November 1956 Popular Electronics[Table of Contents]
People old and young enjoy waxing nostalgic about and learning some of the history of early electronics. Popular Electronics was published from October 1954 through April 1985. As time permits, I will be glad to scan articles for you. All copyrights (if any) are hereby acknowledged.
This angled, twin rotor, no-tail-rotor (NOTAR) configuration for a remotely controlled helicopter was pioneered by Kaman Aircraft Corporation in the 1950s, and is still a unique part of their product lineup today. Per their website, "The Unmanned Aerial Truck (UAT) continues a Kaman tradition of pioneering unmanned helicopters. In 1957, Charles Kaman, founder of Kaman Corporation, created the first pilotless aircraft." The embedded video below is a 1957 edition of the "You Asked for It" television show, where host Jack Smith reported on a demonstration of the craft. It is amazingly stable and easy to fly, by a pilot in the cockpit, from a ground-based remote control station, or from a remote control unit located in another airborne helicopter. As you will see, this probably qualifies as the first practical first-person-view (FPV) remote controlled aircraft.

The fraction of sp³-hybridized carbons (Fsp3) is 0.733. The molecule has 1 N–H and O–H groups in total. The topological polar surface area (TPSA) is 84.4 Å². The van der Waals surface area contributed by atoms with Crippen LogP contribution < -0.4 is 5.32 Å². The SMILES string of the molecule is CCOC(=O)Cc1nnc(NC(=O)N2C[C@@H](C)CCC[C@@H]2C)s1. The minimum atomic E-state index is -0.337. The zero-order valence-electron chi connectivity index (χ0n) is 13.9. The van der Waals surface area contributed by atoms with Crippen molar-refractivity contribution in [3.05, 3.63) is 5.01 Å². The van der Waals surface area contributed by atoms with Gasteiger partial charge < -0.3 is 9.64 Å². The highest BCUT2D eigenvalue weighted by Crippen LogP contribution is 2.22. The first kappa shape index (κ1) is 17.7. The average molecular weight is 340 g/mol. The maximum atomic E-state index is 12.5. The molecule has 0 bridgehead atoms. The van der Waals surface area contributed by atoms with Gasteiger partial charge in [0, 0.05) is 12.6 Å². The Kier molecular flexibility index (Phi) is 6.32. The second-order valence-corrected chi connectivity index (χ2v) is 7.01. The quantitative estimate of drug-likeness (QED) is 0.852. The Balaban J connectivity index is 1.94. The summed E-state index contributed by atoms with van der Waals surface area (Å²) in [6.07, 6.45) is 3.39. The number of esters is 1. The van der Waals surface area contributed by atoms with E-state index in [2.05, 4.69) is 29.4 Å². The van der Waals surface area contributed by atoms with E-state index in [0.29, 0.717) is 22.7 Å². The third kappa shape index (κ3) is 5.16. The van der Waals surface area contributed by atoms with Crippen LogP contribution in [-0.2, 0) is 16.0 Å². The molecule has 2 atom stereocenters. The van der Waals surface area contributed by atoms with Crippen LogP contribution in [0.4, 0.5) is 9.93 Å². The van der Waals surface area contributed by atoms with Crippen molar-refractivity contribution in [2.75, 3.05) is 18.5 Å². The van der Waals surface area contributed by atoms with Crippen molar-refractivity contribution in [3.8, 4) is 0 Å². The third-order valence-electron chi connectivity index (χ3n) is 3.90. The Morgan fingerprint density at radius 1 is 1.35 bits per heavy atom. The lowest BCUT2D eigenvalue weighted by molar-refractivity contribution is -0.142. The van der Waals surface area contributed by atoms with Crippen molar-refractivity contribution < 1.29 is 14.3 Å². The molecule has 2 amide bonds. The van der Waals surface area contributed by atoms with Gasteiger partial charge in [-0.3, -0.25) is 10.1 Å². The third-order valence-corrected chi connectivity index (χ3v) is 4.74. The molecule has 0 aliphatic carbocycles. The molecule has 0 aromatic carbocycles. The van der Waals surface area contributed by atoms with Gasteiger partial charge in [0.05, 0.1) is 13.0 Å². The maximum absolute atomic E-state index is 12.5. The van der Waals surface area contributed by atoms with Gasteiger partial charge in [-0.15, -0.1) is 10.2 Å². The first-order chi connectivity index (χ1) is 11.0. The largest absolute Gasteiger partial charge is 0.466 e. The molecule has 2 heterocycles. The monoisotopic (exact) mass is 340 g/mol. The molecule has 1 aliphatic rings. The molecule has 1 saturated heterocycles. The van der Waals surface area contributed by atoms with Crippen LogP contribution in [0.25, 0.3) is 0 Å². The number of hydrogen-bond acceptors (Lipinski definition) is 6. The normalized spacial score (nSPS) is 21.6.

Flown aloft by a technician operating a radio-control setup from the ground is the "robot" helicopter above. The ground controller is not a pilot himself; ease of control makes the robot capable of being "flown" by anyone. Inside the helicopter, in addition to the R/C equipment, are facilities for taking still pictures as well as TV pictures and transmitting them to ground observers.
In addition, the robot can lay communications lines, fly a "memory" course fed into a ground control station, and respond to commands transmitted from an airborne control station in a second helicopter. Developed by The Kaman Aircraft Corporation, Bloomfield, Connecticut, the robot is shown in the above photo being demonstrated to U. S. Department of Defense officials at Fort Belvoir, Virginia.
Posted July 23,2016